The Modern Cinderella
2015 seems to be the Year of the Cinderella Retelling, with book and movie versions of the classic tale cropping up everywhere.
Disney released two Cinderella adaptations this year — the live action versions starring Lily James, and the new adaptation of Into the Woods starring Anna Kendricks. The first is a rather earnest, traditional retelling of the story, while Into the Woods seems dedicated to showing how mistaken such fairy tale dreams are. With such drastically different approaches in mind, it seems like the movies should have entirely different messages at their conclusions. And yet in both stories, the different Cinderellas find happiness, can find family, by learning to accept who they are.
And this is a thread I see in almost every modern Cinderella adaptation I find. Whether the adaptation is traditional or radical, the modern Cinderella is reframed as a story of self-discovery, rather than prince discovery, where she needs to have the courage to be truly herself to find her happily ever after.
The ethos of the live action Cinderella can be summed up by its quote, “Have courage and be kind.” It’s a somewhat idealistic retelling, where the magic of the fairy tale is real. Cinderella gets her happy ending precisely because she’s courageous and kind. Her ability to attend the ball is directly tied to her kindness, when she helps her fairy-godmother-in-disguise and is rewarded with a gown and a carriage for her selflessness. Of course, the movie isn’t just about kindness to others, but about kindness to oneself, and Cinderella can’t have her happy ending until she is able to stand up for herself and stand before people as herself. Her moment of greatest courage, as the narrator tells us, is standing before the prince in her rags, showing him precisely who he is, and knowing that this honesty with herself is the only way she can find happiness. And once she does that, she finds her place in the world, gains a family that appreciates her, and lives happily ever after.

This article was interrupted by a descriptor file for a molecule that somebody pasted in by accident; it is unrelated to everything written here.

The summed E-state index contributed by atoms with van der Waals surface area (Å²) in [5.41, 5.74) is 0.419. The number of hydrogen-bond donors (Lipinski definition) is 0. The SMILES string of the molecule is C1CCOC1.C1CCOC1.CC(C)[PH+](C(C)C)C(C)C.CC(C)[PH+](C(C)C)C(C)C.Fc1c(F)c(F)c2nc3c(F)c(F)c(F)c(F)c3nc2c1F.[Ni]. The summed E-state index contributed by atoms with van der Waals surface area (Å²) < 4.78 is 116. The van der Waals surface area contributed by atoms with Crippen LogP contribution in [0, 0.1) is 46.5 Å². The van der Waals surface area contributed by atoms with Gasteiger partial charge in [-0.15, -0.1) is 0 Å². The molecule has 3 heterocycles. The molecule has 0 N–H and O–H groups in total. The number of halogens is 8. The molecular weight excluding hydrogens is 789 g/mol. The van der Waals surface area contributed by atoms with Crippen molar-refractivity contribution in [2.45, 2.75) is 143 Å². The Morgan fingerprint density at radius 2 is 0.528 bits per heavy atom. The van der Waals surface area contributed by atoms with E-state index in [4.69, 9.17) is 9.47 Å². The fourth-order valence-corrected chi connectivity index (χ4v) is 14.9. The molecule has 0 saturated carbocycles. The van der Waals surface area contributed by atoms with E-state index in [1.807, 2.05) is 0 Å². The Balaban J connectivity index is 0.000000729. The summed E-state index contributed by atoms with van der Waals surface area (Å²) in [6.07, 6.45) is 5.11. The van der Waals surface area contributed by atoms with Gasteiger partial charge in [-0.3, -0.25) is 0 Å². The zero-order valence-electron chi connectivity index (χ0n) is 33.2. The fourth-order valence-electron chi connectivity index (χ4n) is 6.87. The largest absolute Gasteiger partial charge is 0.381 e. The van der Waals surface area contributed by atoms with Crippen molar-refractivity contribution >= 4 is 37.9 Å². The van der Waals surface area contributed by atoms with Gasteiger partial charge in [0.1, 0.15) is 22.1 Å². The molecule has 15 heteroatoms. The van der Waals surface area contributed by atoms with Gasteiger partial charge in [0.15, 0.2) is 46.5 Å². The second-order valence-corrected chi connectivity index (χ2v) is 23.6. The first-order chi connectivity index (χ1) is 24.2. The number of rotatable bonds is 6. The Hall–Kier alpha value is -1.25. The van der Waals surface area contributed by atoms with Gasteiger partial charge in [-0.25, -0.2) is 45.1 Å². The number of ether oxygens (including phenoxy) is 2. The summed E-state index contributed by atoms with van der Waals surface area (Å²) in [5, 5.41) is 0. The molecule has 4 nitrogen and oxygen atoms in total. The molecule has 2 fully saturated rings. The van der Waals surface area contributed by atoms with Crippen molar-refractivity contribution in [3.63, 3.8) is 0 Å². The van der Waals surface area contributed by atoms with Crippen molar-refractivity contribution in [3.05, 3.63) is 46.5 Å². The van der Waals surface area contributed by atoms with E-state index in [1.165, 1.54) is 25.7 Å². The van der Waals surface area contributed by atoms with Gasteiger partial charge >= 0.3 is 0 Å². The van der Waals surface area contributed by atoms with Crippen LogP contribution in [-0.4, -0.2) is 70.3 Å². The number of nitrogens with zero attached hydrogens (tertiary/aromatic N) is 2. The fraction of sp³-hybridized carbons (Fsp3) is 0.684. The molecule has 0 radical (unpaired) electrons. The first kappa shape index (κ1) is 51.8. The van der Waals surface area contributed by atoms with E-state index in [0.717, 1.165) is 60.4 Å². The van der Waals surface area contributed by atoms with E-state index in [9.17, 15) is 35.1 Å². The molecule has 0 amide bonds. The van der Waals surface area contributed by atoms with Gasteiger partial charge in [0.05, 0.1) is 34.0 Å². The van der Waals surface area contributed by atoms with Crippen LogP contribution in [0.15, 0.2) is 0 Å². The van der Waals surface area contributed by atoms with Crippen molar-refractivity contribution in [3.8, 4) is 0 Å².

Into the Woods presents a much darker story, in a world where all the supposedly happy endings fall apart. Her prince is “charming, not sincere,” and Cinderella ultimately realizes that she would rather not be his princess after all.
But although Into the Woods’ Cinderella story is far more cynical, it concludes with a very similar message. As shown in Cinderella’s big solo, On the Steps of the Palace, Cinderella is never certain that she wants to be with the prince. She runs from him three times, and when she speaks to the Baker’s Wife about the ball, she’s ambivalent, and barely mentions the prince at all. She doesn’t know who she is or what she wants, and ultimately decides “not to decide,” letting the prince choose to chase after her and marrying him almost as default. The marriage is never presented as a happily ever after, but as a way for Cinderella to avoid figuring out what she really wants.
So, for this Cinderella, stepping away from the supposed fairy tale is an act of empowerment, allowing her to finally assert herself and figure out what she wants. She still gets a loving family, in the form of the other survivors, and declares the she actually does like to clean, when not around an abusive family. It’s not a “fairy tale ending,” but she’s not alone, she’s not conflicted, and she is, assumedly, happy. (At least, until the next “I wish” hits).
Both stories, the earnest and the cynical, use the Cinderella story as a framework to explore the importance of self-determination, and the connection between happiness and a sense of identity. Whether through the traditional optimism of the live action Cinderella, where the story comes together through magic and courage, or the cynical Into the Woods, where the story is broken but something better comes from it, Cinderella’s story is ultimately an internal one of self-discovery, where she must be brave and accept herself in order to get her happy ending, or at least her happy “for now.”